Despite the late hour, none of us had eaten and Chris headed to 53rd Street and 6th Avenue to the Halal Brothers food cart, one of the regular stops on the tour for their many visitors. He dropped us off in front of a food cart calling themselves the "Halal Guys," not a customer in sight, and pointed to another identical cart about 200 feet away with probably 50 people in line, where we were to go. Although there was a curbside spot, he told us he would circle the block and be back when we got the food.
We took our place in line or "on line" as they say in NYC, not exactly sure if this was going to be worth the wait at 2 a.m. The cart's menu is simple: chicken or lamb or a combination of both served over a bed of rice and lettuce with pita bread and white and red sauces.
It's amazing how a long food line can unite a group of strangers. The folks in front of us were from Texas and were back for their fourth meal here in five days. The gentleman behind us was just out for a walk and decided to try the food based solely on the number of people in line. Another customer, a fashionably dressed woman who was talking on her cell, convinced someone to let her cut in line. Her idling BMW was parked at the curb with children in the backseat. As the line progressed, she ran down the street to back up her car closer to her position in the ever-growing line. She got her food, passed it out to everyone in the car and drove away, phone still attached to her ear.
Our new group of 30-minute friends was abuzz when the young couple at the head of the line grabbed their order and headed to a waiting pedicab with a posted rate of $140 for a tour of the city or maybe a ride home, or who knows what. Not that this was any of our business or our money, but we all agreed we would forgo the unbelievably costly bicycle ride and opt for, say, a classier dinner. The entertainment value alone, standing in this halal food line, is priceless. You almost don't want the gang to break up.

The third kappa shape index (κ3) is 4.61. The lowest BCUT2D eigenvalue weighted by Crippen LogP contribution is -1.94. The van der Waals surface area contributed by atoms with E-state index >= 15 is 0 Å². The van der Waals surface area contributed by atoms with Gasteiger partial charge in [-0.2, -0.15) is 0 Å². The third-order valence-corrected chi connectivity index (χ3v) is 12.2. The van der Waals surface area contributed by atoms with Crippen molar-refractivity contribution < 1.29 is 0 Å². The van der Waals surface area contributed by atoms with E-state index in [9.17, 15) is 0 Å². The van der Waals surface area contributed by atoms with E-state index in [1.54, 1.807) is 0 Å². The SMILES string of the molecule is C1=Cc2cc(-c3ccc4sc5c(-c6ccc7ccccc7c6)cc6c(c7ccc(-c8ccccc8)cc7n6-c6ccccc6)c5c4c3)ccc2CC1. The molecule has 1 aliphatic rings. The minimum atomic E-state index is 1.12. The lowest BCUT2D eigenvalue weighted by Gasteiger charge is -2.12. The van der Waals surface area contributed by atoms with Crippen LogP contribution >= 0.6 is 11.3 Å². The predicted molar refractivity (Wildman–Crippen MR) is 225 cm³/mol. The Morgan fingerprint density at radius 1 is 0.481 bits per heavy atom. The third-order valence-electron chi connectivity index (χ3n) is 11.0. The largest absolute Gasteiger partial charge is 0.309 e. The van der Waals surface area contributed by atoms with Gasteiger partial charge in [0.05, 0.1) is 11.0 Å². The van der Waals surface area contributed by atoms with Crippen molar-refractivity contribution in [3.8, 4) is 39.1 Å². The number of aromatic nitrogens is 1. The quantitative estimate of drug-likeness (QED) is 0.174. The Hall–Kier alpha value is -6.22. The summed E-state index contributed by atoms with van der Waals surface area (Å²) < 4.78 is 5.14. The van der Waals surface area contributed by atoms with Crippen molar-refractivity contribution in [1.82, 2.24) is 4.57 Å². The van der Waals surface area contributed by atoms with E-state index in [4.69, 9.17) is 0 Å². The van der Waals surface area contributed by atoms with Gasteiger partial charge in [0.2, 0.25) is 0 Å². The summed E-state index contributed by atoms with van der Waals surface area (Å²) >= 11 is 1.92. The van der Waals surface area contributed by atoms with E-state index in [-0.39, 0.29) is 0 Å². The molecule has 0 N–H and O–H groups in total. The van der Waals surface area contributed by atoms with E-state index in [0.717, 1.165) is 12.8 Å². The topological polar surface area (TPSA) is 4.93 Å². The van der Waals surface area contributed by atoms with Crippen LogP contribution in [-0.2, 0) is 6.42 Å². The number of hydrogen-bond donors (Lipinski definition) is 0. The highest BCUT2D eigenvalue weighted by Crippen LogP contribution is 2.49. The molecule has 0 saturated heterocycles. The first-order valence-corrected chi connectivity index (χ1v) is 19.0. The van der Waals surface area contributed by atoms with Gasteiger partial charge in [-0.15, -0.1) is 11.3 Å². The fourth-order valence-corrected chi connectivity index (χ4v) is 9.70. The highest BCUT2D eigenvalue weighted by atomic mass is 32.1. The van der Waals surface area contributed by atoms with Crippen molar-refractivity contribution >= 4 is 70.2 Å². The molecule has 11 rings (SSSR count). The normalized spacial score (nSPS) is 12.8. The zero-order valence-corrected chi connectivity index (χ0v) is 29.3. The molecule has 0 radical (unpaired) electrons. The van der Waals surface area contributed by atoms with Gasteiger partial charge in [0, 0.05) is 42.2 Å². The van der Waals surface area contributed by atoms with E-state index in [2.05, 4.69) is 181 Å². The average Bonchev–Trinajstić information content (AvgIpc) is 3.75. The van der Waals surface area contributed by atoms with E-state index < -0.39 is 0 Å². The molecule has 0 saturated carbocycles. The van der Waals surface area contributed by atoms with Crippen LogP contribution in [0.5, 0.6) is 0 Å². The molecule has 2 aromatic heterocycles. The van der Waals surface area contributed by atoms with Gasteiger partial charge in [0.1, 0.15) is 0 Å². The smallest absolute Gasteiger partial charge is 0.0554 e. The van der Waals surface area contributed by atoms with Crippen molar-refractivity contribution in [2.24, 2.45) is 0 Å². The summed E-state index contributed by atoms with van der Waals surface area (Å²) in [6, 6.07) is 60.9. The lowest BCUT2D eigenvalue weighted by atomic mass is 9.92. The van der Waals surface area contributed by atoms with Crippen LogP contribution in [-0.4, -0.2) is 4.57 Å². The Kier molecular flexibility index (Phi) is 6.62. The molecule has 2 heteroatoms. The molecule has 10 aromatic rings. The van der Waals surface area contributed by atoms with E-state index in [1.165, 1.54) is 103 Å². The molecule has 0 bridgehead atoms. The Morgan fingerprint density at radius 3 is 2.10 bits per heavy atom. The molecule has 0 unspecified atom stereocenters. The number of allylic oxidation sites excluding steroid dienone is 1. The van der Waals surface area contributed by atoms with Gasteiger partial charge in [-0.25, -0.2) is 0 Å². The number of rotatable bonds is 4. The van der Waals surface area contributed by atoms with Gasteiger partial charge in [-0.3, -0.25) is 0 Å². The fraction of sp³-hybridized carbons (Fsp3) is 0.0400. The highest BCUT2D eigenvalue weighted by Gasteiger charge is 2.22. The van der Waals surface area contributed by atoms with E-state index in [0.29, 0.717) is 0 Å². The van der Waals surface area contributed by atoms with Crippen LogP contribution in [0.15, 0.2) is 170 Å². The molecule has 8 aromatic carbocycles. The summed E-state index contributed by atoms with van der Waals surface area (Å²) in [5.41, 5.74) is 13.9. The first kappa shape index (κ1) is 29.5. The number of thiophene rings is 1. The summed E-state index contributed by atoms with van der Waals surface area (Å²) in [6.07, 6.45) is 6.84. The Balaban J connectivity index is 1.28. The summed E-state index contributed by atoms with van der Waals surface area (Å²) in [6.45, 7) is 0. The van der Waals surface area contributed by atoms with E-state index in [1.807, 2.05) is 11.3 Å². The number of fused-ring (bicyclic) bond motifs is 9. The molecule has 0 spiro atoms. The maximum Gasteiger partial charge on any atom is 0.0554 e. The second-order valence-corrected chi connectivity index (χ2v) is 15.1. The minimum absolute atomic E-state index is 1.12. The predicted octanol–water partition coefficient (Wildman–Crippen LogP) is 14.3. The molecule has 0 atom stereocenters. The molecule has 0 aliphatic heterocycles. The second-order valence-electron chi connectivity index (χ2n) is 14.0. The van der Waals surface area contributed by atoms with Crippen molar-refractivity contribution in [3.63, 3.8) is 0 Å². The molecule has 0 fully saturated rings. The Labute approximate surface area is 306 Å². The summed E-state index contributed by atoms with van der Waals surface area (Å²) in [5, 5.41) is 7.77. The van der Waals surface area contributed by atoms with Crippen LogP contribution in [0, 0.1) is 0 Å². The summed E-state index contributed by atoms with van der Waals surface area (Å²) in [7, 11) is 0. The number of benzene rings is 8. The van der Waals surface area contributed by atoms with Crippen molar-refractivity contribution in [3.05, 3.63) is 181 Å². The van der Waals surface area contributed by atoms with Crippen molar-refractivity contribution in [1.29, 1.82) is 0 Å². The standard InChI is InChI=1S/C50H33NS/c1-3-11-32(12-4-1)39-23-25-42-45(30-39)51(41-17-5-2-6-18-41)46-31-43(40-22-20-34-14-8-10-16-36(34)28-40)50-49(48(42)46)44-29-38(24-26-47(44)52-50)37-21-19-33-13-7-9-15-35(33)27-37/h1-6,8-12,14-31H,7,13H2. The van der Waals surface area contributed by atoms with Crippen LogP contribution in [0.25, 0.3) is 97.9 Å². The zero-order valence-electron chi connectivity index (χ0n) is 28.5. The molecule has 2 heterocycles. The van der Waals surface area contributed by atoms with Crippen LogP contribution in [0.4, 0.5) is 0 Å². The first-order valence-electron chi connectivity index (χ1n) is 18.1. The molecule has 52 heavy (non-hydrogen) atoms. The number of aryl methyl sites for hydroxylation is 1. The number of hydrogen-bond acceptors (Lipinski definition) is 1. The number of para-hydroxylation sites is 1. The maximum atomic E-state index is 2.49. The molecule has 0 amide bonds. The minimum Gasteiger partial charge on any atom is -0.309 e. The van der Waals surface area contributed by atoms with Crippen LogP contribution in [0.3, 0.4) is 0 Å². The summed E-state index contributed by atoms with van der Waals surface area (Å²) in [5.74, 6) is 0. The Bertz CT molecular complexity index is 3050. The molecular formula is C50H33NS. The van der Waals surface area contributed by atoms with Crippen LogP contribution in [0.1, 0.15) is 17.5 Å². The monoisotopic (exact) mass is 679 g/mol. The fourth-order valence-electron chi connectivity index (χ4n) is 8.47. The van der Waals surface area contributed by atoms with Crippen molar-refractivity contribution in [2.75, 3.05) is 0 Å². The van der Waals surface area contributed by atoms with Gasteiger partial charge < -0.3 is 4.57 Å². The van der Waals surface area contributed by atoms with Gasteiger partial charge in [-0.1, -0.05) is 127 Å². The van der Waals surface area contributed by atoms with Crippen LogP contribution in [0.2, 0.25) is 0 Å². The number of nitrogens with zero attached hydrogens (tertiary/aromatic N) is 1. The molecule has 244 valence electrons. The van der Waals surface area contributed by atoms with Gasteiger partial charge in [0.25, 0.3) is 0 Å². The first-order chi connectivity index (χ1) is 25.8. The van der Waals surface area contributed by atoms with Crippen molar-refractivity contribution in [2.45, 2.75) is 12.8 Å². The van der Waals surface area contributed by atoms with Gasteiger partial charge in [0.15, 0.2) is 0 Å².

We got to the head of the line and ordered some of everything and met up with Chris who explained the reason he chose to circle rather than wait curbside, as is the custom in New York. A few weeks earlier he was waiting for friends in the Halal Brothers line when a corral of NYPD officers descended on foot and in squad cars, lights ablaze. Rather than the usual tap on the window signaling the order to move along, they blockaded the vehicles and issued tickets to each driver. The police, themselves grumbling at the chore of writing parking tickets usually discharged by mere "meter maids," said the two-wheeled food cart's popularity has caused so many traffic problems that they employ tactics unnecessary at nearby Carnegie Hall or Grand Central Station. Not only was it a hefty fine, the food was cold by the time the ordeal was over.
Our food, however, was delicious. Now I could understand the Halal Brothers' fame. For $6, I don't think you could ask for anything more from food that comes in a tin container. Customers get at least two meals-worth of delicious spiced rice and savory meats. The lamb, in particular, is deserving of its reputation of winning over those who never liked lamb before. And despite the crowds, the line moves briskly -- these brothers know how to run a cart business. They don't set up until about 7 p.m. so don't be fooled by the substandard impostor cart that is at that exact location during the day. I'd recommend this to anyone who happens to be in New York feeling hungry for what New Yorkers call "street meat" in the middle of the night, preferably without a car idling in the red zone.
It is worth the wait.
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